Saturday, November 28, 2009

The Bluebird of Happiness

If I remembered correctly, it was a beautiful foodblog called OsloFoodie where I was first introduced to homemade rose hip tea. It was back in -- 2004 or 2005? The photo of her tea was oh so beautiful, and I felt jealous when she commented that over there in Norway, rose hips were everywhere on the roadside. After that, I bought young plants of dog rose online and grew them on the balcony. Yes, that was the start of my homemade rose hip tea project.

Unfortunately my dog rose died before giving me any rose hips, which automatically added "making homemade rose hip tea" to the list of my "indefinitely postponed projects." And my envy for those who can pick rose hips on the roadside remained.

Now I'm back in my hometown where the climate is almost subtropical and definitely different from Norway. And look what I found the other day when I rode dad's bicycle to the beach where I hadn't been since childhood!

The bluebird of happiness is in your home...

I'm going to dry these rose hips tomorrow. The weather doesn't seem to be nice, so I'll be using the oven like I did for drying cherry tomatoes in summer.
Wish me luck! ;)

(Nov. 29, 2009)

OK. Take a look.

Honestly, I don't know if I can call this part of the project "fun." It could have been fun if these rose hips were bigger. But think about halving all these small ones and scraping the seeds and hair out of each! AHHHHHHHHHHhhhhhh...!!!

I gave up when I prepared almost half of them.

Dried rose hips (dried for apx. 35 min. at 140 degrees C )

And the above photo shows my very first "homemade rose hip tea." What do you think?
I'm going to brew it when the weather is nice so that I can take good-looking photos of the tea.


grub said...

hi obachan,

your photos always look so pretty! what flavour does rosehip tea give? i would think the flavour of musk sticks..but i'm not sure.

oh do you mind telling me what camera you use?

and good luck with your tea making~

jalna said...

I looove this story!

Anonymous said...

Dear Obachan,

I found your blog recently and LOVE it. My best friend is Norwegian, and when her son was a baby, I visited her in Norway. They have pureed rosehip baby food that can be purchased in the supermarket! It is supposed to be a great source of vitamin C.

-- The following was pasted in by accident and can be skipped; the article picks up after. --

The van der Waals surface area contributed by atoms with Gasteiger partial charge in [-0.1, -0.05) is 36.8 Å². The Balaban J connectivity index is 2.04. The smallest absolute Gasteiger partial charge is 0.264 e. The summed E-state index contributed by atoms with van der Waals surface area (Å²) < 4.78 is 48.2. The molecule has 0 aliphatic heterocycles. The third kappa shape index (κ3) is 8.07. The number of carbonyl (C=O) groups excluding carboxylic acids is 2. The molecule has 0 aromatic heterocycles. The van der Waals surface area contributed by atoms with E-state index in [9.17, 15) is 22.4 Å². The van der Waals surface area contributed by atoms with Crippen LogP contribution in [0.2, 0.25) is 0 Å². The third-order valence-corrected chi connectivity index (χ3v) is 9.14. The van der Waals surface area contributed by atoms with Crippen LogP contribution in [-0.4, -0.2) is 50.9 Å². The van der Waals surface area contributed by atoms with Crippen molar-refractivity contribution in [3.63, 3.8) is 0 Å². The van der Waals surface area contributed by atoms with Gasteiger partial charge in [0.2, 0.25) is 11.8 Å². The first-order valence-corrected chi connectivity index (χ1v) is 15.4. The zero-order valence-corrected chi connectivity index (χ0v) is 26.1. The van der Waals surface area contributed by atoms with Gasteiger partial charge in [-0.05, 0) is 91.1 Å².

Do you have a recipe for suiton? My husband in Japanese and loves them. I used my imagination and created a recipe, but they were a little tough.

Thanks for sharing your life, etc. with us out here in the cyberworld.


K and S said...

hope it works out, looks like an fun project!

YSC said...

What a great story! I'm so happy that you found your rose hips. They look like dog roses to me, which often grow by the sea. My family used to live in Sweden and you could find these rose hips growing wild all over the place, together with wild lingonberries and blueberries. It's such a nice feeling to gather something to eat from nature. I never really like the commercial rose hip puree, but perhaps the tea is better. Good luck and tell us how it turns out!

grub said...

hello obachan,

sounds like a pain scraping those seeds and hairs out. the rosehips reminds me of goji berries haha maybe its because of the colour.

good luck with the first brew :)

obachan said...

Thanks. The tea gives... mmmmmm, I don't know how to describe. Some say tangy, but mine wasn't really tangy. I tasted somewhat starchy flavor, too. But maybe it was because I didn't use much rose hips to brew one cup of tea.

I use two digital cameras, a small one and a SLR. The top photo of each post is usually taken with the SLR, which you can probably tell because the background is blurred. My SLR isNikon D40, a beginner's favorite in Japan. (Or I could be wrong.) :P


Pureed rosehip baby food! Yeah, it must be really V-C ritch, but I wonder how sour it might be.

I'm sorry I don't have a suiton recipe. Actually, I guess I haven't had suiton in my life... I only had suiton-like soups, but never real suiton. It's not very popular in my prefecture.

K & S;
It was fun until I started seeding the rose hips, but... :P

Yeah, I think they are dog roses.

AH, wild lingonberries and blueberries. I wish I could go to Sweden someday!

Goji berries must be much sweeter than rose hips, I suppose? I once tasted goji-berry infused liquor before and it was so good. :)

OsloFoodie said...

Aaah Obachan, it's such a coincidence I am reading your blog today and then suddenly saw you mentioned me here!

I use dried rosehips not to make into tea on its own but to add into normal tea (usually English breakfast tea). The dried rosehips impart some sourish flavour that I like in my tea (balanced by a little sugar, then it's perfect).

I love reading your blog, by the way, it always makes me feel nostalgic...

Rachel@Tasty Thailand said...

My grandmother used to make something similar when I was growing up in England and got sick. Much too messy for me to bother with (LOL, I'm lazy), but it's an old English remedy for bad colds and the flu.


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